Gov. Scott tightens pandemic restrictions

VERMONT — As the state grapples with the spike in COVID-19 cases that Vermont has seen in the past two weeks, Gov. Phil Scott and other officials are explaining how they came to the decision to severely limit social interactions among Vermonters just as the holidays arrive.
In a press conference, Scott cited the large number of social gathering-related cases as justification for the new limit on those gatherings he imposed on Friday. He said that 71% of cases since Oct. 1 were linked to such gatherings. 
“It’s mostly adults, from multiple households, getting together with friends, inside and outside. And it usually involves alcohol and food, with little, if any, mask wearing,” he said. “This led directly to our record growth” in COVID-19 cases.
Vermont reported 122 new cases of the virus Monday, a new record and the latest sign of the rising tide of the pandemic’s latest wave, according to Department of Health data. That followed several other record high daily positive COVID-19 reports in the preceding week. The daily statewide number fell to 95 on Tuesday and 51 on Wednesday.
But the trend is alarming. It took 88 days for Vermont to add its first 1,000 cases of COVID, and 142 days for the next 1,000 cases. It took just 23 days to add its most recent 1,000 cases, according to Michael Pieciak, head of the Department of Financial Regulation. And Vermont currently has the second highest virus  “reproduction rate” in the nation, behind only Maine.
With all this in mind, Gov. Scott on Friday announced a ban on inter-household gatherings, the closure of bars and social clubs and the cancellation of recreational sports leagues through at least Dec. 15.
Among the new restrictions:
•  Multi-household gatherings — indoor or outdoor, in public or private spaces — are prohibited.
•  Bars and social clubs are closed to in-person service.
•  Restaurants can remain open to in-person service, but must cease in-person service at 10 p.m. Takeout can continue.
•  Restaurants, museums, gyms and other establishments must keep logs for contact tracing.
•  Vermonters must comply with health department contact tracers.
•  Recreational sports will be put on hold, apart from those sanctioned by the Vermont Principals’ Association.
When some Vermonters complained that the bans seemed to be scattershot since some in-person activities were banned while others continued, officials explained their thinking.
“I understand it may seem counter-intuitive that restaurants remain open and yet you can’t have neighbors over for dinner,” Scott said in his Tuesday press conference. “But the fact is, from Oct. 1 to the time of Friday’s announcement, 71% of outbreaks were linked to social events, parties and people hanging out at a home or at bars and clubs. We’re just not seeing these types of outbreaks linked back to people dining at restaurants or working out at gyms. This tells us the protocols at these businesses are, for the most part, working.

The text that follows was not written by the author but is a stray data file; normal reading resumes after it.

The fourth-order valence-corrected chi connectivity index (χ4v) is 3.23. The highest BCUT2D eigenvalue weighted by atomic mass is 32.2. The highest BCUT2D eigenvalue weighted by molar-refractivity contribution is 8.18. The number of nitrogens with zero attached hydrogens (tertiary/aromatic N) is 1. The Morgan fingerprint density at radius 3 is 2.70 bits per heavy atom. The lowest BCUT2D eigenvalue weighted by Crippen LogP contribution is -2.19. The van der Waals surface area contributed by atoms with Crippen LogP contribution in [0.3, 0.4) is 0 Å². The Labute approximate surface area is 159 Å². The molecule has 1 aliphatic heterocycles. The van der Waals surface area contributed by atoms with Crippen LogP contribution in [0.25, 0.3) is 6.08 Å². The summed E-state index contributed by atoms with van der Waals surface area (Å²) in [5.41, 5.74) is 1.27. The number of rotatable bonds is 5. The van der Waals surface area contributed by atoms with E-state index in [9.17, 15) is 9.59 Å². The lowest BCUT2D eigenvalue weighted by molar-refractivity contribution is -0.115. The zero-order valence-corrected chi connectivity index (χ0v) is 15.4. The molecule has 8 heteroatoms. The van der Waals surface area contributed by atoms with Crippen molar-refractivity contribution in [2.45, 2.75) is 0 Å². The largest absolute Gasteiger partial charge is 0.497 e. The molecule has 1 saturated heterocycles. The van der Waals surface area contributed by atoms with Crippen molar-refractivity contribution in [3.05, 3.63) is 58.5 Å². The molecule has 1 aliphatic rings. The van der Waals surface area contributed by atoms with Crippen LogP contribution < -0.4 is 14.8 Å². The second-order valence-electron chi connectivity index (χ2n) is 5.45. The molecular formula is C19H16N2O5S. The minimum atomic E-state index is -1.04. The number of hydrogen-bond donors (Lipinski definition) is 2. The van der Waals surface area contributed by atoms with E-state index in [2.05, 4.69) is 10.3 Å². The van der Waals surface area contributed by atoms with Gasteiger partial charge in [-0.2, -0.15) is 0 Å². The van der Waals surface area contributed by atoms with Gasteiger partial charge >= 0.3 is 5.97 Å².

“And while we have a number of cases that have shown up at schools, we have very few schools that have experienced transmission from one person to another, which means schools are not driving this either.”
Deputy Health Commissioner Tracy Dolan told Vermont Public Radio audiences on Tuesday that throughout the pandemic health officials have been learning as they go and adjusting policies to fit Vermont’s circumstances. 
“For a lot of the pandemic, we had the luxury of having very low (infection) rates, in part because of the great work we did early on,” she said. “But we knew a surge would come.”
Dolan said health care systems in Connecticut and Rhode Island are at a crisis point and Vermont is trying to make sure the same doesn’t happen here.
“What really surprised us was the speed with which we started doubling our cases,” she said. “It happened in a very short period. And so we had to move and do something pretty strong, stronger than almost any other state, in order to try to get a halt.”
The number of COVID cases in Vermont is forecasted to rise around 50% in the next six weeks, officials said Tuesday.
“Our actions today, our actions tomorrow will determine what our case counts look like, what in fact our hospitalizations look like and how safe we keep ourselves and our communities,” Pieciak said. 

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